The annual rating of performance encourages the mobility of management. If somebody doesn't get the increase they expected they start to look elsewhere. We know from the behavioral data we have at hand from the McQuaig behavioral assessment that most managers are hard-wired to be willing to accept the risk of trying something new if what they're currently doing isn't working out for them they way they expect.

    The turnover in leadership ensures that the organizational thinking remains in the short term. Leaders need the market experience to help them make decisions that contribute to the success of the strategic plan. The mobility of management only serves to exacerbate the issues of performance and employee engagement. HR's talent acquisition and development efforts should be focused on helping leaders at all levels retain and capitalize on the great talent they've got to work with.

    This leads to the lack of roots in the company, a lack of knowledge of the company and no understanding of the problems the company is faced with.

  5. Management by use of only visible figures
    Deming asked the question about the multiplying effect of a happy customer. How much business does a happy customer create for an organization. The answer isn't quantifiable yet it's still incredibly important. What about the multiplying effect of an unhappy customer?

    These concepts are critical for both transformation for sustainability.

  6. Placing blame on the workforce
    If as Deming believed, the system created by management is the cause of 85% of the unintended consequences, why do we consistently place blame on the workforce. Jim Robbins (former President & CEO of Cox Communications) summed it up best. 

    “We spend four months of the year on the budget process, but we hardly spend any time talking about our talent, our strengths and how to leverage them, our talent needs and how to build them. Everyone is held accountable for their budget, but no one is held accountable for the strength of their talent pool. Isn’t it the talent we have in each unit that drives our results? Aren’t we missing something?"

  7. Relying on quality inspection rather than improving product (or service) quality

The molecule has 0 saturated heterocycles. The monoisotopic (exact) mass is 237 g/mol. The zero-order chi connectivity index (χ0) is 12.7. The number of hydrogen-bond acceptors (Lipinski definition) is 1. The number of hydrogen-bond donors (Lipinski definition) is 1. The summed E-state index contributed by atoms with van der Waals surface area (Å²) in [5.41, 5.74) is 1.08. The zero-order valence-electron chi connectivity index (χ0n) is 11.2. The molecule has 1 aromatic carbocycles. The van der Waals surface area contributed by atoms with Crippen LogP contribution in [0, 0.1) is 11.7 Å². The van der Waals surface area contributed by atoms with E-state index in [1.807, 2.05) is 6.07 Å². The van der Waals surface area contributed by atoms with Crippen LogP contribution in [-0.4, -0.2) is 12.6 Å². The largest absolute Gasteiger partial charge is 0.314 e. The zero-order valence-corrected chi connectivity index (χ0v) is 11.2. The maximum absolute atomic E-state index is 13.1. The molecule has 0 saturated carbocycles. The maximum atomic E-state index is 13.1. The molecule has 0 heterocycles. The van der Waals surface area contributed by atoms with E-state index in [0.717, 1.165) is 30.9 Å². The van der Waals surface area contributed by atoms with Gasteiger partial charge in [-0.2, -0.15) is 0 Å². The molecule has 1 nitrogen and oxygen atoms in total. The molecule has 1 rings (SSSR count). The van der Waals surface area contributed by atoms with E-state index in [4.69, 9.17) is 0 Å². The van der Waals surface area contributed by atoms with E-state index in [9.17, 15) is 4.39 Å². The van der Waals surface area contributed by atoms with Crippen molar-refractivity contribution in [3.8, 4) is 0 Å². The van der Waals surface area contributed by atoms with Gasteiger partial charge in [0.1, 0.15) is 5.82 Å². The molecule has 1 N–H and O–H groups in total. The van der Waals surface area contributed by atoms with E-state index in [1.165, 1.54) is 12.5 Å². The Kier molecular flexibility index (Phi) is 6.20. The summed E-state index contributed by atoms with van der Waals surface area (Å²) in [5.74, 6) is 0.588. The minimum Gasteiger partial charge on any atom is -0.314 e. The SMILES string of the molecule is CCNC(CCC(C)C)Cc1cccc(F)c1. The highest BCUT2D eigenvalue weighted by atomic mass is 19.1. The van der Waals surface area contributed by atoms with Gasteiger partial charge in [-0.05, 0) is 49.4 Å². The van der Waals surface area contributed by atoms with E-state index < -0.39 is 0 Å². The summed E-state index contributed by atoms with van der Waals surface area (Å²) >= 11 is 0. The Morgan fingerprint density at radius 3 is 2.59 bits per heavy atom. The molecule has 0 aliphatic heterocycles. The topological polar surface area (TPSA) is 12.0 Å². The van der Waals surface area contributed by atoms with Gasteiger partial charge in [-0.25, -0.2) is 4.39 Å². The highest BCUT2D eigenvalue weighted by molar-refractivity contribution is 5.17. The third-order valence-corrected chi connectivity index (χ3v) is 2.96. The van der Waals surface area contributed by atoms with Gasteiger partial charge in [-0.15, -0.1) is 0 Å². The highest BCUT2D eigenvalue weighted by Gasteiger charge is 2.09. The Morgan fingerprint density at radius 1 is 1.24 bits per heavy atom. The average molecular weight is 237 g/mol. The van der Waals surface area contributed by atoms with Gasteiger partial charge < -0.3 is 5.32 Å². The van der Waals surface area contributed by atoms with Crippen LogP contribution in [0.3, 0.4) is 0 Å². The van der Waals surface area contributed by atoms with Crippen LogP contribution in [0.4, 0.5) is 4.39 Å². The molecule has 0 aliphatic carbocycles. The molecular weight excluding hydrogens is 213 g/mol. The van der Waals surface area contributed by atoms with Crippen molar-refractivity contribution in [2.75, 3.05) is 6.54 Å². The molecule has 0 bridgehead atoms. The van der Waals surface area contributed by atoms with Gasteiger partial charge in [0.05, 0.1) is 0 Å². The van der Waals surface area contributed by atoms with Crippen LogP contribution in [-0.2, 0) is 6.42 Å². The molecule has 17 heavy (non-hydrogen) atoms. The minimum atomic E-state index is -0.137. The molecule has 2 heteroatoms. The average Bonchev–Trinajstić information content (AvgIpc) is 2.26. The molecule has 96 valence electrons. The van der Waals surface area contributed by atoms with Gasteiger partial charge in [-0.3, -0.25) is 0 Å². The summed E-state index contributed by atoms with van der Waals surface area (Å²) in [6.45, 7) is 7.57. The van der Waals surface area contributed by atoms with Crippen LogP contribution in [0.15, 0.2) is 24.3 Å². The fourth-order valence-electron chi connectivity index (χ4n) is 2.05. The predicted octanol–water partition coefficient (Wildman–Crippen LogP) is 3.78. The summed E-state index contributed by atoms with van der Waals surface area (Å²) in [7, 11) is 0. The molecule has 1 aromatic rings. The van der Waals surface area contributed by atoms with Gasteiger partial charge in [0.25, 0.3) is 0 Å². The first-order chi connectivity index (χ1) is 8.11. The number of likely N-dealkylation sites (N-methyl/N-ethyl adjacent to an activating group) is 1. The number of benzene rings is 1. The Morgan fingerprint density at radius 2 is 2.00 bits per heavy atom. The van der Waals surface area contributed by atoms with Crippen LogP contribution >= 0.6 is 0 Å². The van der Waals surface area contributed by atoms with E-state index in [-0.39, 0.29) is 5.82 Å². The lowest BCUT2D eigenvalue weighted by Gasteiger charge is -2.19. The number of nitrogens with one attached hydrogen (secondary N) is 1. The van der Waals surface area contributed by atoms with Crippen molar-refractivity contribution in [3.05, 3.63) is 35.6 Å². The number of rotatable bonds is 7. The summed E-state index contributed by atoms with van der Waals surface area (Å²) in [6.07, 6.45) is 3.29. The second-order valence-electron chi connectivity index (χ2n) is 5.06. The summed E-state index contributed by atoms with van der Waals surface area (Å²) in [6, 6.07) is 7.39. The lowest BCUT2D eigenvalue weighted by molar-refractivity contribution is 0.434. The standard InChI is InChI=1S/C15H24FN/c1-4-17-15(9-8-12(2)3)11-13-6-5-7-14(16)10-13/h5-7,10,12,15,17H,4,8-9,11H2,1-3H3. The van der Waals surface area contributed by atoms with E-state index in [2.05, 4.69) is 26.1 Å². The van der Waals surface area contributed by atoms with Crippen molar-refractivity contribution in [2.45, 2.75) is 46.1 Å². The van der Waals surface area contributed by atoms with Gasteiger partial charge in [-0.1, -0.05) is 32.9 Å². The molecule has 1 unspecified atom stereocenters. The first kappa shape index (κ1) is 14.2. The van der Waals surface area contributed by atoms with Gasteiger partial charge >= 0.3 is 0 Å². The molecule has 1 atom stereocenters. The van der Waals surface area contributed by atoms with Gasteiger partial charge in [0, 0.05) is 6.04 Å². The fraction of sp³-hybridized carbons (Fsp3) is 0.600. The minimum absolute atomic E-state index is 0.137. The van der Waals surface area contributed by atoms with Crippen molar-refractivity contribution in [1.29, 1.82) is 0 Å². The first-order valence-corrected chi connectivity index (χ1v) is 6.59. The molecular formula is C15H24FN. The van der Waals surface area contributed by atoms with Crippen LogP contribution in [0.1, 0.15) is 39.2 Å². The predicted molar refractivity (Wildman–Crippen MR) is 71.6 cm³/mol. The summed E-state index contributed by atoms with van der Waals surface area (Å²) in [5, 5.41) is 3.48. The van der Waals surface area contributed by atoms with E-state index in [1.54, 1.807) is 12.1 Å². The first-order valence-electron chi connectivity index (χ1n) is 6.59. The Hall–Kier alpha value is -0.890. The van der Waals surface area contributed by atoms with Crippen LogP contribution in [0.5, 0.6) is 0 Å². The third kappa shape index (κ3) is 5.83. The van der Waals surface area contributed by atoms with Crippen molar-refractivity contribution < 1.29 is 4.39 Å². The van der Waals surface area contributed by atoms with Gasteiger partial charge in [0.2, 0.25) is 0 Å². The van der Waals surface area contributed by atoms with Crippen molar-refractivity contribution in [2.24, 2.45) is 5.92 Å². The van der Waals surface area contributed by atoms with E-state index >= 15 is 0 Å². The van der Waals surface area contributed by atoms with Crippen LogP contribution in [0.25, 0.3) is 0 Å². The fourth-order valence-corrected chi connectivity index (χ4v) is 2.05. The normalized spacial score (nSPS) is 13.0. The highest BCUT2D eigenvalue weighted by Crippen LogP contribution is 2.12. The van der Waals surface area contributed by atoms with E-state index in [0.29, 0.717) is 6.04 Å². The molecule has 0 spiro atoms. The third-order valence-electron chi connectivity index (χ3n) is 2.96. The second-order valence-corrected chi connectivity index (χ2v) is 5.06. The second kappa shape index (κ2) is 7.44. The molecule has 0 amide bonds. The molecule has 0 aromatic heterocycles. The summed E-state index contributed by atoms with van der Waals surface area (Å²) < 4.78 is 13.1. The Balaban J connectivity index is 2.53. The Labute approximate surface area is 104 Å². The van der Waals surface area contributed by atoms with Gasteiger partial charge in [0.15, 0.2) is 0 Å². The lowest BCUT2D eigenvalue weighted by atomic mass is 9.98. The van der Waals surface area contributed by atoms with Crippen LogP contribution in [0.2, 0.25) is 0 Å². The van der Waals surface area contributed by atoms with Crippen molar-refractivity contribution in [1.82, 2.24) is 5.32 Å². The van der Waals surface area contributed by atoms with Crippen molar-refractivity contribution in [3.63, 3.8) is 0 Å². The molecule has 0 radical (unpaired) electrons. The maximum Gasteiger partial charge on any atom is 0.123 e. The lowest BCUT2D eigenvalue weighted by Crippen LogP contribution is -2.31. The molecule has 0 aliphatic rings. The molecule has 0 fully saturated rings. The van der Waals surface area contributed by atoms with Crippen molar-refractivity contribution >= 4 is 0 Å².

Talk about putting the cart before the horse! HR has the responsibility from an organizational development perspective to make sure we get this right. Do this and you win your seat at the board room table.

I am happy to say that I am from the generation that remembers the 3 R’s from my days in elementary school. Developing proficiency in Reading, wRiting, and aRithmetic continues to serve me well, just as my teachers said it would. Although I may have argued the point at the time, there is no question that developing an aptitude in these three key areas set me up for success in life. I’d say that the educational successes that I’ve had that are very strongly correlated to ongoing career success and so I’m very happy that I was in school in an age during which the students were held accountable, passing and failing were available options to my teachers, and those in positions of power realized how important success in these key areas would be later in life.

My good friend Bob Lank from CEO Global Network shared his three pillars of personal success in a 60 Seconds on Leadership video I posted last year and that got me thinking about what drives success from a leadership perspective. In case you didn’t get a chance to view the video, Bob’s three pillars are:
  • Successful people know themselves (and more importantly the impact they have on others)
  • They have clarity of purpose (not necessarily for all time but certainly for the foreseeable future)
  • They are willing to do whatever it takes to succeed (they aren’t in the habit of folding up their tent at the first sign of adversity)

I read a great article on the weekend by Nicholas Bray entitled The Psychopath in the C-Suite. The article referred to a personality called SOB, for Seductive Operational Bully. The article asserted that unburdened by the pangs of conscience that moderate most people’s interactions with others, such people qualify for the label of “psychopath lite”. Outwardly normal, apparently successful and charming, their inner lack of empathy, shame, guilt, or remorse, has serious interpersonal repercussions, and can destroy organizations. “Ironically,” the author observes, “many of the qualities that indicate mental problems in other contexts may appear appropriate in senior executive positions.” That is particularly the case, he says, in “organisations that appreciate impression management, corporate gamesmanship, risk taking, coolness under pressure, domination, competitiveness, and assertiveness.” SOBs have no sense of conscience or of loyalty to their colleagues or their organisation. They often do long-term damage to both through their deceitful, abusive, and sometimes fraudulent behaviour. Because of the way they operate, however, they are often “hidden in plain sight”.